The handle in Arkansas for Electronic Games of Skill (EGS) started to bounce back nicely in June after a few months of coronavirus-related closures.
But sports betting in Arkansas, after a decent start to the year by its standards, is still on the bench.
Arkansas took in a combined $340 million of EGS handle in June at its three casinos – Oaklawn Racing Casino Resort in Hot Springs, Southland Casino Racing in West Memphis and Saracen Casino Annex in Pine Bluff. Southland took in the most at $200 million, getting in the ballpark of its usual monthly haul with only half of its terminals available because of social distancing rules in the wake of the coronavirus pandemic.
But of those three facilities, only Oaklawn recorded any sports betting handle in June, and that was just $1,189. For now, sports betting is not an option at any of the three casinos, one of many wagering options unavailable for now with facilities coping with new safety measures.
Like casinos around the country, coronavirus forced the closure of all thee Arkansas casinos for several weeks. All three reopened May 18 with some restrictions.
Oaklawn is not offering its Race & Sportsbook, nor Roulette, according to its website. In addition, all guests and employees must wear masks and have their temperature checked before entering the casino. Slots and Blackjack tables are operating at half capacity and only three people are allowed on each side of the table for Craps. Okalawn had live racing but that ended in early May.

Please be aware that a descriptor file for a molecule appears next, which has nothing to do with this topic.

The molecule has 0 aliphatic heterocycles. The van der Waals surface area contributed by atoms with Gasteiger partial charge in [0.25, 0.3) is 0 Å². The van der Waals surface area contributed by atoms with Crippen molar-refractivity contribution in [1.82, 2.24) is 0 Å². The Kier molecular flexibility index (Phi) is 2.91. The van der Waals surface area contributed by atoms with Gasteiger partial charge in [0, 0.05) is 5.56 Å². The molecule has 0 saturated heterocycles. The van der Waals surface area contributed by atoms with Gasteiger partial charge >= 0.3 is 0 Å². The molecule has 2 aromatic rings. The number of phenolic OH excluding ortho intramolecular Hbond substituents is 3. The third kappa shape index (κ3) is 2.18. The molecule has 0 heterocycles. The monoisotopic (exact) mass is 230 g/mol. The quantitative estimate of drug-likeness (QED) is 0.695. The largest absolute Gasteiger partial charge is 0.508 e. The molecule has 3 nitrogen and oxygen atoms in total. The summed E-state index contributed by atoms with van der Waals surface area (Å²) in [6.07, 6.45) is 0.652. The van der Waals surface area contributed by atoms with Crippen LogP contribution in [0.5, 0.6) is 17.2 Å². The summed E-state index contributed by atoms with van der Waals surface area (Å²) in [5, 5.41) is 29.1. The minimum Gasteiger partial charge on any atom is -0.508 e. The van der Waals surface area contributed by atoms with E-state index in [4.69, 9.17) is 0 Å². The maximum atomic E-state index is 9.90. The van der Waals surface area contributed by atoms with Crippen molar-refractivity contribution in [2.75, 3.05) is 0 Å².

Southland reopened some of its table games on June 8 at one-third capacity, per state guidelines meant to reduce the spread of coronavirus. Southland has a reduced number of slots games available and only Blackjack and carnival games, but no sports betting, simulcast betting, Craps or Roulette.
Saracen also reopened at one-third capacity. A new casino is scheduled to open in 2020 at the site, but for now Saracen is using an annex with 300 slots.
Once again, the complete lack of action for Arkansas sports betting demonstrates how much the state is falling short of its revenue potential by not having a mobile option. States with an active mobile sports betting market, such as New Jersey and Pennsylvania, have continued to draw decent revenue amid the COVID-19 pandemic, albeit in smaller numbers.
Those markets are much larger than Arkansas so a direct comparison isn’t fair. But what about Iowa? Arkansas and Iowa have nearly identical populations of just over 3 million. Iowa’s system is not perfect because it makes bettors sign up at a casino to participate in mobile sports betting, but the state drew $12.7 million in sports betting handle in June. It’s fair to wonder if Arkansas, surrounded by states without a true mobile sports betting option (Mississippi has mobile betting but only in person at a casino), might be capable of drawing similar numbers if it had mobile sports betting.
There was a bit of good news for Arkansas gaming recently. The state lottery set a record with $532 million in lottery revenue for the fiscal year that ended June 30, according to Arkansasonline.com. But the amount raised for college scholarships was $89.4 million, down $9.2 million from the previous year.